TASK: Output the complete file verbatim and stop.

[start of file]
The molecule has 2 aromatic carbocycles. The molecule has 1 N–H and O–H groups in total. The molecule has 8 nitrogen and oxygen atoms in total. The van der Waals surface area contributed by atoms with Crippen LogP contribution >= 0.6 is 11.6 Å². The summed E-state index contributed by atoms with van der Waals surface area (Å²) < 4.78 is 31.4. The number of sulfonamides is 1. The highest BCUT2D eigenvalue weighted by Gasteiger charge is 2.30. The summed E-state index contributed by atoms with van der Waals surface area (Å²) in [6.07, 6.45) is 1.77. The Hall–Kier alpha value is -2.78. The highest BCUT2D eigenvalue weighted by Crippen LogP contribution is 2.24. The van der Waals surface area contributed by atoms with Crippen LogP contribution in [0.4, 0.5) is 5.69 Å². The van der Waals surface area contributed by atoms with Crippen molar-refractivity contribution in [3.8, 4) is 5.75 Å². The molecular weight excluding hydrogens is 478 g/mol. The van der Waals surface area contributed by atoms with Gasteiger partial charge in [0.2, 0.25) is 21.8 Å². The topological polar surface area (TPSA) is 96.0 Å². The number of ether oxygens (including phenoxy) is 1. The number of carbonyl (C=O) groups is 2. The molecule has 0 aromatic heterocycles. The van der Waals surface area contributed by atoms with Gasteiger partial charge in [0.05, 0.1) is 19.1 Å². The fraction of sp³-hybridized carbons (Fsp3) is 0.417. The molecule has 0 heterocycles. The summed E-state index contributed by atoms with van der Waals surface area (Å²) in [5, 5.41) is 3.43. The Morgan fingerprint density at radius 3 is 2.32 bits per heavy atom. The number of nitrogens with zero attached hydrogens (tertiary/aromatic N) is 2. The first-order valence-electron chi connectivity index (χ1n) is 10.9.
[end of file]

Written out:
The molecule has 2 aromatic carbocycles. The molecule has 1 N–H and O–H groups in total. The molecule has 8 nitrogen and oxygen atoms in total. The van der Waals surface area contributed by atoms with Crippen LogP contribution >= 0.6 is 11.6 Å². The summed E-state index contributed by atoms with van der Waals surface area (Å²) < 4.78 is 31.4. The number of sulfonamides is 1. The highest BCUT2D eigenvalue weighted by Gasteiger charge is 2.30. The summed E-state index contributed by atoms with van der Waals surface area (Å²) in [6.07, 6.45) is 1.77. The Hall–Kier alpha value is -2.78. The highest BCUT2D eigenvalue weighted by Crippen LogP contribution is 2.24. The van der Waals surface area contributed by atoms with Crippen LogP contribution in [0.4, 0.5) is 5.69 Å². The van der Waals surface area contributed by atoms with Crippen molar-refractivity contribution in [3.8, 4) is 5.75 Å². The molecular weight excluding hydrogens is 478 g/mol. The van der Waals surface area contributed by atoms with Gasteiger partial charge in [0.2, 0.25) is 21.8 Å². The topological polar surface area (TPSA) is 96.0 Å². The number of ether oxygens (including phenoxy) is 1. The number of carbonyl (C=O) groups is 2. The molecule has 0 aromatic heterocycles. The van der Waals surface area contributed by atoms with Gasteiger partial charge in [0.05, 0.1) is 19.1 Å². The fraction of sp³-hybridized carbons (Fsp3) is 0.417. The molecule has 0 heterocycles. The summed E-state index contributed by atoms with van der Waals surface area (Å²) in [5, 5.41) is 3.43. The Morgan fingerprint density at radius 3 is 2.32 bits per heavy atom. The number of nitrogens with zero attached hydrogens (tertiary/aromatic N) is 2. The first-order valence-electron chi connectivity index (χ1n) is 10.9.